Submission Guidelines: Send unpublished poems in the body of an email (NO ATTACHMENTS) to nvneditor[at] No simultaneous submissions. Use "Verse News Submission" as the subject line. Send a brief bio. No payment. Authors retain all rights after 1st-time appearance here. Scroll down the right sidebar for the fine print.

Friday, September 17, 2010


by Terry Wright

Debt is like the death of someone you don’t miss.  You feel an absence without the clutter of remorse.  CEOs ask rhetorical not ethical questions.  Just good management sense to cut up workers like a chain pizza.  Hold boardroom discourse on pushing burgers in Red Square.  Cry over dropping the bomb on paper homes.  Slap tariffs on even more expensive imports     then downsize everyone and get mad at ads extolling the impact of falling prices.  But life almost goes on.  Vodka consumption skyrockets.  You move your lips with treaty sincerity while singing karaoke.  Missiles are cheap and common as pencils     and you are easily erasable.  Fire in the hole barks a dog-soldier human-shield before smothering a ticking remote.  Take in a change of scene after one decisive click.  Reboot     until another perfect business major daydreams of tax cuts during a sociology class.  The future looks sculpted and atomic-flash bright.  The shameless New Right invites lobbyists to scribble pet projects.  This practice is called “seeking expert advice.”  The Constitution unravels like a bag lady’s sweater. Your vote is a flashlight in fog.  You have no skybox.  You own no Acura.  You see no evil as the Enola Gay shadow passes over you like an oil slick.  Someone you don’t miss might rehire you to clean up their mess.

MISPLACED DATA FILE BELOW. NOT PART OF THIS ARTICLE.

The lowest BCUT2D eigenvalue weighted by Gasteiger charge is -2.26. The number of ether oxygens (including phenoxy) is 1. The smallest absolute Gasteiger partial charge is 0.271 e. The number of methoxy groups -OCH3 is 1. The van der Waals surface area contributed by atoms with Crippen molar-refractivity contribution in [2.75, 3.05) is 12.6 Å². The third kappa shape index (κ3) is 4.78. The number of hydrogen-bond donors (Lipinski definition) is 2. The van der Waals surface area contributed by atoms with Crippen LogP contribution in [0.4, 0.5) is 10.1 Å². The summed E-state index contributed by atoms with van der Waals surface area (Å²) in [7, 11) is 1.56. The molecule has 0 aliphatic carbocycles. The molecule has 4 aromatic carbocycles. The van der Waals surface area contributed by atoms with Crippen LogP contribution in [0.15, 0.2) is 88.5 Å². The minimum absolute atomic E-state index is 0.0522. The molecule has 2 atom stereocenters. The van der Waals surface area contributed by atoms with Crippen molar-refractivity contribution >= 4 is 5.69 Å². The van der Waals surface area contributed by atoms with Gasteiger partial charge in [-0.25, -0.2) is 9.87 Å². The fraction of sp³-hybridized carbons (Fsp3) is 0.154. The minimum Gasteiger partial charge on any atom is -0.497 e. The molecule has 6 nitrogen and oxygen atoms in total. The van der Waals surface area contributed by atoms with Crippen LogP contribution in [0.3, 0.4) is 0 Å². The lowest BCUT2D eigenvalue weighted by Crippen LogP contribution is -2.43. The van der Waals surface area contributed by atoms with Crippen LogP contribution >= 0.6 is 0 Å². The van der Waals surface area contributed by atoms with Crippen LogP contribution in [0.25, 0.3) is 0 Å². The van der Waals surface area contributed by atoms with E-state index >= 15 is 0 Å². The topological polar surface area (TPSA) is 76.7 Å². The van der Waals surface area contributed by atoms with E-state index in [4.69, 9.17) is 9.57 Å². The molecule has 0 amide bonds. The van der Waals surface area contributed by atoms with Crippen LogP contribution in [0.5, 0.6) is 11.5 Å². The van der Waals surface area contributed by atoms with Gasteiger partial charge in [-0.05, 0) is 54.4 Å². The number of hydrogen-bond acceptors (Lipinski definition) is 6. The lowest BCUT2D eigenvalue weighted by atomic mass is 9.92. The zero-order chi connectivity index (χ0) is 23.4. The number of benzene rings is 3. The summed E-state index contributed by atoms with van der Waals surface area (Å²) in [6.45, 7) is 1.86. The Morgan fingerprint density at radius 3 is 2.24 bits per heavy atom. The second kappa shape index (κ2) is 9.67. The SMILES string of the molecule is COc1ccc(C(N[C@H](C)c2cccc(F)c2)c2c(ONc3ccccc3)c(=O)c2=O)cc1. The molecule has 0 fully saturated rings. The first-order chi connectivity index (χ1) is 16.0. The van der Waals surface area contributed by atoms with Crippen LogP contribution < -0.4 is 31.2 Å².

Author’s Note: “Corporate Graph” is from a prose poem series entitled “Graphs.”  I once described the series as follows: “In the physical or digital world, graphs display data using a pictorial device.  In mathematics, graphs abstractly represent a set of objects, some of which are linked and shown with abstractions called vertices, while the links that tie pairs of vertices are known as edges.  Graphs often take the form of diagrams that show a relationship, sometimes functional, between two sets.  Generally, these sets take the form of points or numbers, but, here, in these diagrams, other relationships are displayed as the vertices become abstract forms of the heart and mind, and the edges tie together context, whether social, political, cultural, or personal.”